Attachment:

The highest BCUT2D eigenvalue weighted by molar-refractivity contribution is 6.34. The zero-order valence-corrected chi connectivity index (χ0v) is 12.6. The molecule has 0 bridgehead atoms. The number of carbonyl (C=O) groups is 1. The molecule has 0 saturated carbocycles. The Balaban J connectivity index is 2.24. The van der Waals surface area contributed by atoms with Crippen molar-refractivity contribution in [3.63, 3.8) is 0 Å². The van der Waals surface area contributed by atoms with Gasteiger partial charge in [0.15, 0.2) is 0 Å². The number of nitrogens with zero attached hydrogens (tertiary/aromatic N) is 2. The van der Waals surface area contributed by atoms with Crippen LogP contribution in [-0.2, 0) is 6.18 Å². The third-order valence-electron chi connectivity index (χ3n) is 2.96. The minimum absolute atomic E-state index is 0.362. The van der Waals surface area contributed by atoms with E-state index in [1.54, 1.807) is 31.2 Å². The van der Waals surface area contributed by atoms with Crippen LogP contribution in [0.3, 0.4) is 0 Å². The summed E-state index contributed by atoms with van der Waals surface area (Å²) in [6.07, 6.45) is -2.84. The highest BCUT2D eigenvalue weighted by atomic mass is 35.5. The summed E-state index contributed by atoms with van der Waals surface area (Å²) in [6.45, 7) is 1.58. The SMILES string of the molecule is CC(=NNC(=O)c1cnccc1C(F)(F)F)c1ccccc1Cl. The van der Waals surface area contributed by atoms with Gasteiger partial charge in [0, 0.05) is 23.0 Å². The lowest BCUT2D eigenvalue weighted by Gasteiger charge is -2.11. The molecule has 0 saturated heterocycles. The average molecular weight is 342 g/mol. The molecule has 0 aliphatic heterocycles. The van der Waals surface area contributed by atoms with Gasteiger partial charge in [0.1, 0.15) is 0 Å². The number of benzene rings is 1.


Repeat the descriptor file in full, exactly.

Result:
The highest BCUT2D eigenvalue weighted by molar-refractivity contribution is 6.34. The zero-order valence-corrected chi connectivity index (χ0v) is 12.6. The molecule has 0 bridgehead atoms. The number of carbonyl (C=O) groups is 1. The molecule has 0 saturated carbocycles. The Balaban J connectivity index is 2.24. The van der Waals surface area contributed by atoms with Crippen molar-refractivity contribution in [3.63, 3.8) is 0 Å². The van der Waals surface area contributed by atoms with Gasteiger partial charge in [0.15, 0.2) is 0 Å². The number of nitrogens with zero attached hydrogens (tertiary/aromatic N) is 2. The van der Waals surface area contributed by atoms with Crippen LogP contribution in [-0.2, 0) is 6.18 Å². The third-order valence-electron chi connectivity index (χ3n) is 2.96. The minimum absolute atomic E-state index is 0.362. The van der Waals surface area contributed by atoms with E-state index in [1.54, 1.807) is 31.2 Å². The van der Waals surface area contributed by atoms with Crippen LogP contribution in [0.3, 0.4) is 0 Å². The summed E-state index contributed by atoms with van der Waals surface area (Å²) in [6.07, 6.45) is -2.84. The highest BCUT2D eigenvalue weighted by atomic mass is 35.5. The summed E-state index contributed by atoms with van der Waals surface area (Å²) in [6.45, 7) is 1.58. The SMILES string of the molecule is CC(=NNC(=O)c1cnccc1C(F)(F)F)c1ccccc1Cl. The van der Waals surface area contributed by atoms with Gasteiger partial charge in [0, 0.05) is 23.0 Å². The lowest BCUT2D eigenvalue weighted by Gasteiger charge is -2.11. The molecule has 0 saturated heterocycles. The average molecular weight is 342 g/mol. The molecule has 0 aliphatic heterocycles. The van der Waals surface area contributed by atoms with Gasteiger partial charge in [0.1, 0.15) is 0 Å². The number of benzene rings is 1.